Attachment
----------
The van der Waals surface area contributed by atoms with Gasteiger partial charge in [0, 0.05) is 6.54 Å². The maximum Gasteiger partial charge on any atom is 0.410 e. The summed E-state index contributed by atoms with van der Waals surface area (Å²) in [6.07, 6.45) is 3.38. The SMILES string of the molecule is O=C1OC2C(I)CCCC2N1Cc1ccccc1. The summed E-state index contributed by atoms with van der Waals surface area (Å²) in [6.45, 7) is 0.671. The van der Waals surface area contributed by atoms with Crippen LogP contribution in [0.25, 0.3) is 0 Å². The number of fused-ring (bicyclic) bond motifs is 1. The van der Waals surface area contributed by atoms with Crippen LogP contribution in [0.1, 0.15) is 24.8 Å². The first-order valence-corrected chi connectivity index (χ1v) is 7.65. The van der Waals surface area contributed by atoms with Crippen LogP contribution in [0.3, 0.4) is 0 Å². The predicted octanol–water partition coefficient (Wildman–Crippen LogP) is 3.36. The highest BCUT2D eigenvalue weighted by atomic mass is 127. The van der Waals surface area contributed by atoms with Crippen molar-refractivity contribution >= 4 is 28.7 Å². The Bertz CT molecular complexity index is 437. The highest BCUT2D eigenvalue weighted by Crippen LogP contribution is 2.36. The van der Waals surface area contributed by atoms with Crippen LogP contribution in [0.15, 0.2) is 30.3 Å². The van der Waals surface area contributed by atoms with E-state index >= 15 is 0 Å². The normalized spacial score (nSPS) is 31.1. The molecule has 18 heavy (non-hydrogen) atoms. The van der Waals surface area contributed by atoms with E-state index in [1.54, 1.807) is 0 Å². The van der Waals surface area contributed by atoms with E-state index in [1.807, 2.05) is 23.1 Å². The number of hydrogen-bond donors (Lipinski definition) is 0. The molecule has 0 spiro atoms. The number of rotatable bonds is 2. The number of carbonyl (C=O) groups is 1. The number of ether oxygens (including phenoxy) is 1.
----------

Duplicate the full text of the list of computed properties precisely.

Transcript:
The van der Waals surface area contributed by atoms with Gasteiger partial charge in [0, 0.05) is 6.54 Å². The maximum Gasteiger partial charge on any atom is 0.410 e. The summed E-state index contributed by atoms with van der Waals surface area (Å²) in [6.07, 6.45) is 3.38. The SMILES string of the molecule is O=C1OC2C(I)CCCC2N1Cc1ccccc1. The summed E-state index contributed by atoms with van der Waals surface area (Å²) in [6.45, 7) is 0.671. The van der Waals surface area contributed by atoms with Crippen LogP contribution in [0.25, 0.3) is 0 Å². The number of fused-ring (bicyclic) bond motifs is 1. The van der Waals surface area contributed by atoms with Crippen LogP contribution in [0.1, 0.15) is 24.8 Å². The first-order valence-corrected chi connectivity index (χ1v) is 7.65. The van der Waals surface area contributed by atoms with Crippen LogP contribution in [0.3, 0.4) is 0 Å². The predicted octanol–water partition coefficient (Wildman–Crippen LogP) is 3.36. The highest BCUT2D eigenvalue weighted by atomic mass is 127. The van der Waals surface area contributed by atoms with Crippen molar-refractivity contribution >= 4 is 28.7 Å². The Bertz CT molecular complexity index is 437. The highest BCUT2D eigenvalue weighted by Crippen LogP contribution is 2.36. The van der Waals surface area contributed by atoms with Crippen LogP contribution in [0.15, 0.2) is 30.3 Å². The van der Waals surface area contributed by atoms with E-state index >= 15 is 0 Å². The normalized spacial score (nSPS) is 31.1. The molecule has 18 heavy (non-hydrogen) atoms. The van der Waals surface area contributed by atoms with E-state index in [1.54, 1.807) is 0 Å². The van der Waals surface area contributed by atoms with E-state index in [1.807, 2.05) is 23.1 Å². The number of hydrogen-bond donors (Lipinski definition) is 0. The molecule has 0 spiro atoms. The number of rotatable bonds is 2. The number of carbonyl (C=O) groups is 1. The number of ether oxygens (including phenoxy) is 1.